Children using internet at Horizon Academy, Tantirimale

Please Help Pay Our Internet Bill This Year

Facebook Chat

Facebook Chat

Zachary Grenzowski (Zach) was the first foreign volunteer to visit Horizon Lanka this year. He volunteered at Horizon Lanka from January to February over here. He taught us English, computers and American football. We loved his teaching as he was very kind and effective teacher for us.

While we were doing a night English class with Mr. Nanda few days ago (on May 12, 2016), Mr. Nanda said, “Zach is online. Would you like to talk to him?” We were overjoyed to hear our beloved teacher Mr. Zach’s voice. But Facebook offered us more than the voice. We saw him on our big multimedia screen through  live video chat too. It was an exciting moment for us. We talked to him for a long time and he promised to talk to us on every Thursday. From that day we were in love with Facebook. We started creating each of us a Facebook account. We love to use Facebook for good things. People say Facebook is bad but our teachers help us using it under their supervision. Each of us has an email ID too and we communicate with our friends, former volunteers, donors, etc. through emails. It helps improve our English and communication skills.

The problem we have here is that there is only two internet dongles and two smart phones we can log on to Internet only with one PC at a time. We already pay around 14,500 LKR (100 USD) per month as our Internet bill to use our emails, update our website, update our individual  Facebook pages, update our Flickr stream and YouTube stream and all our other needs. Our annual expense on the Internet is 180,000 LKR (1230 USD.) It would be great if someone who reads this post can donate that amount for our organization so that we can learn more English by using Internet more. If we have Internet constantly, we can talk to our former volunteers and the other people our staff introduce us. You can donate to us through https://www.generosity.com/education-fundraising/empowering-children-in-rural-sri-lanka.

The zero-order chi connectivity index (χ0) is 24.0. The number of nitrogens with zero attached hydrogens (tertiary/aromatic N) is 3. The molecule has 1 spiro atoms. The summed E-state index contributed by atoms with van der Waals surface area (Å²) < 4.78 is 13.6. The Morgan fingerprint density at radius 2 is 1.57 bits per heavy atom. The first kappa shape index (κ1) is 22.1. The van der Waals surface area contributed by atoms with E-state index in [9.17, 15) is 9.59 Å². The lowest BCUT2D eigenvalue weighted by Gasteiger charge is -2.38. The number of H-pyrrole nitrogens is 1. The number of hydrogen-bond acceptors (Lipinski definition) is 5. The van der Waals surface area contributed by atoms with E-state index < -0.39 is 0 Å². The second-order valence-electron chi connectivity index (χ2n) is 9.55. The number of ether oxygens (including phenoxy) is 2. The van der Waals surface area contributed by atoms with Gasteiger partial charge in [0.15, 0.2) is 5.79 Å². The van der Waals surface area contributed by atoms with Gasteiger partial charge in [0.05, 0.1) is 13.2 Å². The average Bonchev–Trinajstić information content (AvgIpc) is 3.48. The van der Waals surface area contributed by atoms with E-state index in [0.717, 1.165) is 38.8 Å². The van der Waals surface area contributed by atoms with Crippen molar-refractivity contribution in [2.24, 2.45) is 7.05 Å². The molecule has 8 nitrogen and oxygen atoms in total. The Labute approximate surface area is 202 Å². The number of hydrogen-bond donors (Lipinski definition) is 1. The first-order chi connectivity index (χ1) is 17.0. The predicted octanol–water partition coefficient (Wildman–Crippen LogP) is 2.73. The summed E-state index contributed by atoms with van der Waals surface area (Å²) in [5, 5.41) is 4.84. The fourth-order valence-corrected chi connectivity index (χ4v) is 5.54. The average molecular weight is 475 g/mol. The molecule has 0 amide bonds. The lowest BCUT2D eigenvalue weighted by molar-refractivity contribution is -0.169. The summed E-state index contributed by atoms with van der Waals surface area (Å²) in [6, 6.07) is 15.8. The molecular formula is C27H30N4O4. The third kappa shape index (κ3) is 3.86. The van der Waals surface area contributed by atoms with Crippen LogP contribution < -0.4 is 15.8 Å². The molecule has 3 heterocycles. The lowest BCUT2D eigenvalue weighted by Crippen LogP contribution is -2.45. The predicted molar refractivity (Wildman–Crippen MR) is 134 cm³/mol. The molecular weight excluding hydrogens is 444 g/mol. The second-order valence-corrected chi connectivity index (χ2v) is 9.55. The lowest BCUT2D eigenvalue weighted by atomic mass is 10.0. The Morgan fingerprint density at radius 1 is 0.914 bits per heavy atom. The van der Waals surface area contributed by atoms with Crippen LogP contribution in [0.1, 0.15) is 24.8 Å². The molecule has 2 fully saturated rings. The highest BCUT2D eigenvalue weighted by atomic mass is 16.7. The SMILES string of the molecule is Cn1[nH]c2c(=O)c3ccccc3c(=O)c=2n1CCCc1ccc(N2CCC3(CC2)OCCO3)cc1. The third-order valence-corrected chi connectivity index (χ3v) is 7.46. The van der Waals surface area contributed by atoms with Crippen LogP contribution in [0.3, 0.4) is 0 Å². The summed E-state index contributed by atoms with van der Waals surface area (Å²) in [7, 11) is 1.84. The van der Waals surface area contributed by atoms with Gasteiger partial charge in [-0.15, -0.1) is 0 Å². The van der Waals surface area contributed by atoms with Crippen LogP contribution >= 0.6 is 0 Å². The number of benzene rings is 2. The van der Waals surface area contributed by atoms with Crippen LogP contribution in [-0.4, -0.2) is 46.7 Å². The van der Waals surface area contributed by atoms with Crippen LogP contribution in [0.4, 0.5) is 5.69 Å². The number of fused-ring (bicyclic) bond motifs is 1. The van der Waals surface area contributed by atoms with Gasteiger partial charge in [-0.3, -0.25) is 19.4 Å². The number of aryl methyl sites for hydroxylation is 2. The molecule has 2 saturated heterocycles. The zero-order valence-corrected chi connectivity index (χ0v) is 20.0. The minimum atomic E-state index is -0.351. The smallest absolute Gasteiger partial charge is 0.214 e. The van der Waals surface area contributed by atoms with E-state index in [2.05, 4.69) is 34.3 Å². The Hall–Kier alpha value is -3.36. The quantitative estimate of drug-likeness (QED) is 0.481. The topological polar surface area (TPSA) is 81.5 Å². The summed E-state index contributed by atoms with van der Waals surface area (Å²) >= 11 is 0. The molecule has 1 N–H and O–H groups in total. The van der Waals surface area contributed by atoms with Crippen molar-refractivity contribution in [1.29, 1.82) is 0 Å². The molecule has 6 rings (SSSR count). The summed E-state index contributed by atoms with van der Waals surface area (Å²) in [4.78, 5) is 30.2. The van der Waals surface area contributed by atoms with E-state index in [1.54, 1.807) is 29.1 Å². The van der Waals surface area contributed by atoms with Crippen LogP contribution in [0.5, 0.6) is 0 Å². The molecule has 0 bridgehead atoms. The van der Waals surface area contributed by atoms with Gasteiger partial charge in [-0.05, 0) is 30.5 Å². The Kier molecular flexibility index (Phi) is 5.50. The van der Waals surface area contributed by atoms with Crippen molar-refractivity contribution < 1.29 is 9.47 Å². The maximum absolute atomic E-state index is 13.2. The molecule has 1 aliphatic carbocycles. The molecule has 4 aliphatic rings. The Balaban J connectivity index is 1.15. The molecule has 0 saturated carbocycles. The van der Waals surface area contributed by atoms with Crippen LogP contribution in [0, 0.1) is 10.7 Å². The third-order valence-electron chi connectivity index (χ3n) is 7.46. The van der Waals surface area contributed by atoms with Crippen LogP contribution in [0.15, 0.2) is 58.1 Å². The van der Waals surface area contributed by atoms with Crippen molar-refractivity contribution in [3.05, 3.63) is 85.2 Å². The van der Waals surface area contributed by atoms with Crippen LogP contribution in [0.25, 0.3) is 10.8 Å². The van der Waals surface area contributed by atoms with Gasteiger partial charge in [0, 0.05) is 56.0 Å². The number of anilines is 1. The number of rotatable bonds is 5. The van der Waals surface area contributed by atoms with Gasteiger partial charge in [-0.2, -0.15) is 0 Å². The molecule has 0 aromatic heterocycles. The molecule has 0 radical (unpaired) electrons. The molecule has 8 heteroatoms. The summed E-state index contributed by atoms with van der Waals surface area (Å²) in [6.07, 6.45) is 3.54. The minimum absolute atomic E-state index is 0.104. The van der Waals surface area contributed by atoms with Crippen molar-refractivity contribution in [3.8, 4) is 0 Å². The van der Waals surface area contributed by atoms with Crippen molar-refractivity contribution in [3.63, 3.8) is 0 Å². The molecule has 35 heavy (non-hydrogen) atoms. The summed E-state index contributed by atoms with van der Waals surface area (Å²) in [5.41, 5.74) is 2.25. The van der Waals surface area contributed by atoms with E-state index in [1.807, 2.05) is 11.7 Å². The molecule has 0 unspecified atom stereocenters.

Mr. Nanda said that each of us can have our own webpage, blog and a lot more if we have a sponsor for our Internet bill. We love to use Internet more. When we use Internet, we can learn English and computers fast. So, we hope you would help us.

Aruni Apsara Wewalage, aruni@horizonlanka.org Grade 08, Horizon Lanka

Zachary Grenzowski
Zachary Grenzowski on multimedia screen at Horizon Lanka

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Lonely lives reconnected in Mahawilachchiya

Kumar reading a Tamil newspaper online
Kumar reading a Tamil newspaper online

Ranjith Gunarathne

Just after the opening of the mesh network in Mahawilachchiya, I went for a walk around the village. I wanted to visit the houses where they have got mesh network facility and see how the villagers are reacting to this revolutionary technology.

Ajith Balasuriya, a home guard attached to the local police post, a real computer geek and a very good digital photographer, accompanied me. For some reason, he took me first to Kumar’s house.

Kumar is a Tamil living in Mahawilachchiya. He was born and bred, and had his primary education in Kalatththewa, Anuradhapura. Later he came to Anuradhapura city where he had his secondary education at St. Joseph’s College, Anuradhapura. He had to give up education as he had to become the breadwinner of his family. He wanted to ensure that his brothers and sisters get a decent education and sacrificing his opportunities for the well-being of the others was the only option he had.

Guided probably by fate Kumar happened to come to Mahawilachchiya to work at a shop, there he met Mangalika, a beautiful Sinhala village girl, and it was love at first sight. They got married shortly afterwards. He settled down at Mahawilachchiya with Mangalika and continued to support his brothers and sisters from there.